Charles Webster

 

 

I was part of a team which visited South Africa in Nov. 2009 to help the RSC discern a potential project where we could best support the needs of people suffering from HIV/AIDS or the consequences of the disease. It was decided to support the Tumelong Center (place of faith) in the community of Mashishimale. We partnered with the local Namakgale Uniting Reformed Church in Southern Africa and the Northern Synod of URCSA.

 

It was exciting to visit the project three and half years later to take part in the dedication of the new addition and renovations to the drop in center. More importantly, it was a blessing to reconnect in person with the children and adults involved with the center. On our first day, we were warmly greeted with hugs and singing and by the end of the day, the children were lining up (sometimes several times) to receive hugs and kisses from us as we said our goodbyes. The following day, we celebrated in South African style, the dedication of the center. Speeches were made, joyful songs sung, a meal was shared, stories were heard as to how the ministry of the Tumelong Center has changed lives and the gifts which we brought from Canada were handed out. We also heard about the future dreams and hopes for the ministry. Our African brothers and sisters in Christ were quick to tell us that although the gifts were much appreciated, they were more touched that we would come and visit them personally. As a result, our relationship has been made stronger and we realize that to continue to deepen our ties, we need to communicate more often and pray for one another on a regular basis. We were also able to share ideas and common struggles that both our denominations face.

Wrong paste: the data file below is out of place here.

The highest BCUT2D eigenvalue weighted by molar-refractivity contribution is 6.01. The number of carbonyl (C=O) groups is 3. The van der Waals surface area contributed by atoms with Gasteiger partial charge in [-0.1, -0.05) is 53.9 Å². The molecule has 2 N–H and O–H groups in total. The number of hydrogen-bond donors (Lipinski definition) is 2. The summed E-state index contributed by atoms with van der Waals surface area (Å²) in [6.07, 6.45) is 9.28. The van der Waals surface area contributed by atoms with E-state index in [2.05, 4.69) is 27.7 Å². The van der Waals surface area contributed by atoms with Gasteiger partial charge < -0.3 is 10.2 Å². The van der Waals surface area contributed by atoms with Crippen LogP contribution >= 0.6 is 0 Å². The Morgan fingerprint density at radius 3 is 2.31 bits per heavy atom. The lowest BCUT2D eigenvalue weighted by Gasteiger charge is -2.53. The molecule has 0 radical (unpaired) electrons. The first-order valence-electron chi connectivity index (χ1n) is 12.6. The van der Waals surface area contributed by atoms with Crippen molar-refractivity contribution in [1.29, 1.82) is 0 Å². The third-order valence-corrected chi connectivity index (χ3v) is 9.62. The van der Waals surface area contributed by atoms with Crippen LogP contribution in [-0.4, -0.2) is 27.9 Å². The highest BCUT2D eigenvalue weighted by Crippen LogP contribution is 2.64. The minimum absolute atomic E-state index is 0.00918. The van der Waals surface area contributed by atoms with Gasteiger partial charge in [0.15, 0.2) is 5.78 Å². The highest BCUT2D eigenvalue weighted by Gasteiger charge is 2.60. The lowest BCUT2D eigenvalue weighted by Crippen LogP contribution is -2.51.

We did have the opportunity to visit other projects and ministries in the region. Although some progress is being made in the fight against HIV/AIDS, there is much work to be done. There is still a denial among the male population that they are infected and therefore they do not seek treatment. As a result, the female population is still being infected at a high rate. There is also difficulty in reaching the younger population even though the message is being spread through billboards and other media.

 

We were blessed to experience the beauty of Kruger National Park, the Mpumalanga Escarpment and Graskop Gorge, visit the Apartheid Museum, Soweto and experience the warm hospitality of the South African people.